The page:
Yet, even with all his accomplishments, he cannot look past the fact that he is dying slowly--his kidneys have shut down, his lungs are slowly losing the ability to provide him breath--and his constant pain is something he tries to hide.

His caretaker, Sophia, with her elegance and formal manner, hides her love for her patient, as he hides his love for her.

Even with the somber topic, this movie is uplifting and wonderful.
The theatre was full, and usually when I go to Bollywood movies at this theatre, the Indian audience tends to cheer, laugh and yell at the screen--even serious movies. When I saw Kaminey, there was much talking and chatter during the film.
Well, during this film, there was silence during most of the movie--and toward the end, I swore I heard sobbing--or maybe that was me. Meeting folks in the lobby after, the majority of the movie goers seemed highly moved by this film.

I do think, that with this film, Bhansali has become one of my favorite directors. He makes you feel that you are in the shoes of those on the screen. His attention to detail and love of depth has you scanning the background looking for hints as to where he will be taking the viewer.

I encourage you all to see this film--if possible, on the big screen.

Sunday, August 29, 2010


This movie has been sitting on top the TV for quite a while--gotta love Netflix, but if they realize how long I keep a movie--I am in trouble. Alex had to go to a meeting this morning, so I decided to watch Paa.
Mind you, I am not a huge Abhishek Bachchan fan--even in the roles I like, I find him a bit underwhelming. He doesn't have the charisma on the screen that Shahid Kapoor or SRK have-but he ususally does a great job--umm, let us forget about Drona, in that movie, even the horse seemed embarrassed to be there.

This low-key movie has the romantic start that many expect--the young lovers in college. When Vidya discovers she is pregnant--he lover Amol, feels not ready for family, marriage etc. He suggests terminating the pregnancy--Vidya just says that she will no longer be a burden to him. Vidya is worried that her mother will be upset and throw her out-but her mother is her biggest supporter.

When Auro is born, it is obvious there is something wrong--the diagnosis shortens his life expectancy--Progeria--a rare genetic disorder that causes rapid aging--Auro's family treats him not very differently--the school he attends, treat him like a regular 12 year old.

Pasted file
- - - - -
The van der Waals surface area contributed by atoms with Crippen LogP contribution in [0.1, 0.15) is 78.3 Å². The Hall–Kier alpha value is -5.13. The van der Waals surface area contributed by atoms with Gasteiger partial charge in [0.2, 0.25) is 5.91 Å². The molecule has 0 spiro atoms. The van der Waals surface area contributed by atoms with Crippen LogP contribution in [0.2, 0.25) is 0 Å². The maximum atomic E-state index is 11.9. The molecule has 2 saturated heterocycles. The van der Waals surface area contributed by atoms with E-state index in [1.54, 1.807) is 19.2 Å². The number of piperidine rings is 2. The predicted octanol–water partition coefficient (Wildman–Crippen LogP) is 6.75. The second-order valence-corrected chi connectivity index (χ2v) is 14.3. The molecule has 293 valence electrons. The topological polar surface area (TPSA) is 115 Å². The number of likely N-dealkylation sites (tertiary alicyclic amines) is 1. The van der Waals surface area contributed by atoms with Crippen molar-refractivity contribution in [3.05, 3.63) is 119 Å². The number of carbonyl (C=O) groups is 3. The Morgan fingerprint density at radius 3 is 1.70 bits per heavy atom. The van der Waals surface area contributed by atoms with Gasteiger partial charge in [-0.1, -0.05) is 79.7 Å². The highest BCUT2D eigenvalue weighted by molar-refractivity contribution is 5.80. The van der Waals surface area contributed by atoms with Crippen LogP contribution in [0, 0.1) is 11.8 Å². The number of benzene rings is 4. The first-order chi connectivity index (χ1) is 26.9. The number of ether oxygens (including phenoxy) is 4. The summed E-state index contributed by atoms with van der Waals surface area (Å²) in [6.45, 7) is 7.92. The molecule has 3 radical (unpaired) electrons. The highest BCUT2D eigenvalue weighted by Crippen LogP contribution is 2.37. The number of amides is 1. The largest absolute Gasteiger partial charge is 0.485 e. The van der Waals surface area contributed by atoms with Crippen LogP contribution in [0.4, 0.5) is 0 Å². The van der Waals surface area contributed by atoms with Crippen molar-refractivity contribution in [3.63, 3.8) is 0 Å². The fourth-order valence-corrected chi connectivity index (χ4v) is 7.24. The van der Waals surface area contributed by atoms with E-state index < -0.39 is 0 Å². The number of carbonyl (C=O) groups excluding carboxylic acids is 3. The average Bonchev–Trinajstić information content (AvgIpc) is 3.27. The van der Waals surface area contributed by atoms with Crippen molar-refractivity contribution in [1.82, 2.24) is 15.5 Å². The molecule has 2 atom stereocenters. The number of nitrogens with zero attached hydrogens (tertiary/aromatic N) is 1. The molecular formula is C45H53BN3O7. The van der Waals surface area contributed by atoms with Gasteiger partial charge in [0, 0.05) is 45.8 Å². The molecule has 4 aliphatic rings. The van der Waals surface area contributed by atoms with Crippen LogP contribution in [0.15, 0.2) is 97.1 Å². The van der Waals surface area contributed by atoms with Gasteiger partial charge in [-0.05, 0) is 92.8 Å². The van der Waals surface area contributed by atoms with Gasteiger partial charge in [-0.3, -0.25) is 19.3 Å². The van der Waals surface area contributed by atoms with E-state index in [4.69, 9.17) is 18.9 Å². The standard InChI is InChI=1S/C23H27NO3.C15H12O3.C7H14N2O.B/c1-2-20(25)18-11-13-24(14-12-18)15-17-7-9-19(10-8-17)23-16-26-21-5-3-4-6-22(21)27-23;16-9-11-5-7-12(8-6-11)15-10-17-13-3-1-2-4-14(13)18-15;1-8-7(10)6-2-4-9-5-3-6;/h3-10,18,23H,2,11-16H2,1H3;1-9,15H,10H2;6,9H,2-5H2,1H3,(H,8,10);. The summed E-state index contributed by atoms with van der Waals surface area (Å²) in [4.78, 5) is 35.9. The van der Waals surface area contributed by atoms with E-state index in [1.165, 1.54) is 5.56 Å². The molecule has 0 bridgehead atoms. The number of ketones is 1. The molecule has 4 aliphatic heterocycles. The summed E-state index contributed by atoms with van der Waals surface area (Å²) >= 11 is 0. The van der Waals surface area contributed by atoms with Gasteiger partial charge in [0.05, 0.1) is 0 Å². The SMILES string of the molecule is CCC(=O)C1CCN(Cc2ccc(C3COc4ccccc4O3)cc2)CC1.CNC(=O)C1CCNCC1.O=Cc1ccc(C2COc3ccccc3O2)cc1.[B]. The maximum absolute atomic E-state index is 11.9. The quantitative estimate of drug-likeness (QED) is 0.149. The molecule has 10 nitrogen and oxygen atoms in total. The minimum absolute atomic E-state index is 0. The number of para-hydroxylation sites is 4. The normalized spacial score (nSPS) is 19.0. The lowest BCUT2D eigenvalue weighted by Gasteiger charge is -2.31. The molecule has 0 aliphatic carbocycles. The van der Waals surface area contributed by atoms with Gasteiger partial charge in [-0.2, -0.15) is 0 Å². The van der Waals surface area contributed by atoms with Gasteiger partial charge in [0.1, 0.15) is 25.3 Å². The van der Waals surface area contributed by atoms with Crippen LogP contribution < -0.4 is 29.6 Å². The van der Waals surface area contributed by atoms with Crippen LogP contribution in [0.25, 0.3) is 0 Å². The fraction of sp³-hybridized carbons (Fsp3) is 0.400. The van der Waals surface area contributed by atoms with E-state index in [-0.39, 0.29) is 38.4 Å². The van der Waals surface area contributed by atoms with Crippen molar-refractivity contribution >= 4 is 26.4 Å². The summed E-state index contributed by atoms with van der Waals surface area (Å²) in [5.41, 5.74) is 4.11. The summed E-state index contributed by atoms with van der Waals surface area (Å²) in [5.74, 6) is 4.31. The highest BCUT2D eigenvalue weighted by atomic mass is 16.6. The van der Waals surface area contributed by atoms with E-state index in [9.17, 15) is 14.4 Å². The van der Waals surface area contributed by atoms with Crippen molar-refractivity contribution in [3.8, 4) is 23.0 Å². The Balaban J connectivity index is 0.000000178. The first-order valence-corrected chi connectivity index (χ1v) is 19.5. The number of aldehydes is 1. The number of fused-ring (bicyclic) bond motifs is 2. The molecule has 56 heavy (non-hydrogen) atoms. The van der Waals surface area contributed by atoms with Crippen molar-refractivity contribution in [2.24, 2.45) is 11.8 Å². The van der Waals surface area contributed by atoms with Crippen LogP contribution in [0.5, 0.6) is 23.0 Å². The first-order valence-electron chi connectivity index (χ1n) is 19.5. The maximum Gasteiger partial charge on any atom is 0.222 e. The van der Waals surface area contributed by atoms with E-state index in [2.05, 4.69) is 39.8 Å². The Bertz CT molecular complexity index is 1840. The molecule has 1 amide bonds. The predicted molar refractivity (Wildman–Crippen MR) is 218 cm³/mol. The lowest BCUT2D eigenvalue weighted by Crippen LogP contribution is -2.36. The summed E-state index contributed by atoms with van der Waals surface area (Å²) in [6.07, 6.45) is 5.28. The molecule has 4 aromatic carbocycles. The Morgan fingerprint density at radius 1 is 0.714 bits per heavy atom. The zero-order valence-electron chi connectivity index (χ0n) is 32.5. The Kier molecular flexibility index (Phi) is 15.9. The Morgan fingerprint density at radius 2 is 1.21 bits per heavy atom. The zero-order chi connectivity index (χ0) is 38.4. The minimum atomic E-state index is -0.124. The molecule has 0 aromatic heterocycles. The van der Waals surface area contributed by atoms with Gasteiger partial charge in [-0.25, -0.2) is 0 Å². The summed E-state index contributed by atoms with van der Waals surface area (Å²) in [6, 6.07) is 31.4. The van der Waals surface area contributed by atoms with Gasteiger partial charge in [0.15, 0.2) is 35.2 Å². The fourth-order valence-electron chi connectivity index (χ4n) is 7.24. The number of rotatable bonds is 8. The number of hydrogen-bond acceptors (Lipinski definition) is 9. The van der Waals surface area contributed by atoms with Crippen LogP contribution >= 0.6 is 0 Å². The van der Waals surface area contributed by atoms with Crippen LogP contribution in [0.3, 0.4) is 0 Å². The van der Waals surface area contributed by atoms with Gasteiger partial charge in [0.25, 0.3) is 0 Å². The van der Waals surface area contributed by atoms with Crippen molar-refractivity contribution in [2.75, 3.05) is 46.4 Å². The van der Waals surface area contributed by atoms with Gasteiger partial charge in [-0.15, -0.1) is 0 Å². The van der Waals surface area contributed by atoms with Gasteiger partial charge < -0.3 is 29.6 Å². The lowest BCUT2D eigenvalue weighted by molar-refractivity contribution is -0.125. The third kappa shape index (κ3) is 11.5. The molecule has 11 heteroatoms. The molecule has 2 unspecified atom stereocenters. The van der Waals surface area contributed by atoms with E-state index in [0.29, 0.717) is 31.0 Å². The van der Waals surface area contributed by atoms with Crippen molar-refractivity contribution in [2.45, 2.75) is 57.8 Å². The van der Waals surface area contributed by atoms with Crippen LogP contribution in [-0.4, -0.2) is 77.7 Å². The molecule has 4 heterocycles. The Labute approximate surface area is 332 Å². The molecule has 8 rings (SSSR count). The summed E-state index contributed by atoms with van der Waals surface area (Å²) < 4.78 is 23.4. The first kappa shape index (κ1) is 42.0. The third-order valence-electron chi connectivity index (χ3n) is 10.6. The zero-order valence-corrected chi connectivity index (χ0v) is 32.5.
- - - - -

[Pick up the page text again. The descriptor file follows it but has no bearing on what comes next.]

Auro wins a contest--meets.........well, I think you need to watch this charming film yourself, so I am not going to give away any more--other than Auro does meet his father--and you have a sad but happy ending.

The extras are not much on this disk, just showing the progress Big B underwent for the prosthetic makeup!! Alex was home by then, and marvelled that he felt no big Hollywood star would allow to have himself filmed while the mask and prosthetics were being made!! Gotta love Bollywood!

Sunday, August 22, 2010

Peepli [Live]

A rainy Sunday--perfect day for a movie. My friend Deirdra and I decided we would head to the Worcester area to see the new Aamir Khan productions--Peepli[live]. I had read interviews with Aamir, Deirdra had heard an interview on NPR--I had been wanting to see this movie, but with car issues and Alex needing the car to work inventory--I saw it as a near impossible objective. Well, Deirdra was just as intrigued by this movie as I was--so we headed off, fighting rain, accidents on the turnpike, and heavy traffic returning home from weekends.
As always, the Sunday matinee was pretty much deserted. I was surprized by the number of 'anglos' in the small crowd--though, there were enough Hindi speakers in the theater that they seemed to get some of the in jokes that the subtitles did not properly translate.

I could give you a synopsis of the plot-but it was more the ideas, concepts, and the statements made (overtly as well as covertly) about the press-not only in India but in the world. Natha and his brother Budhia are struggling to save the family farm--the bank refused the loan once again. The local politico suggests that maybe one of the brothers should consider suicide, since the government will pay reparations to families of those who die.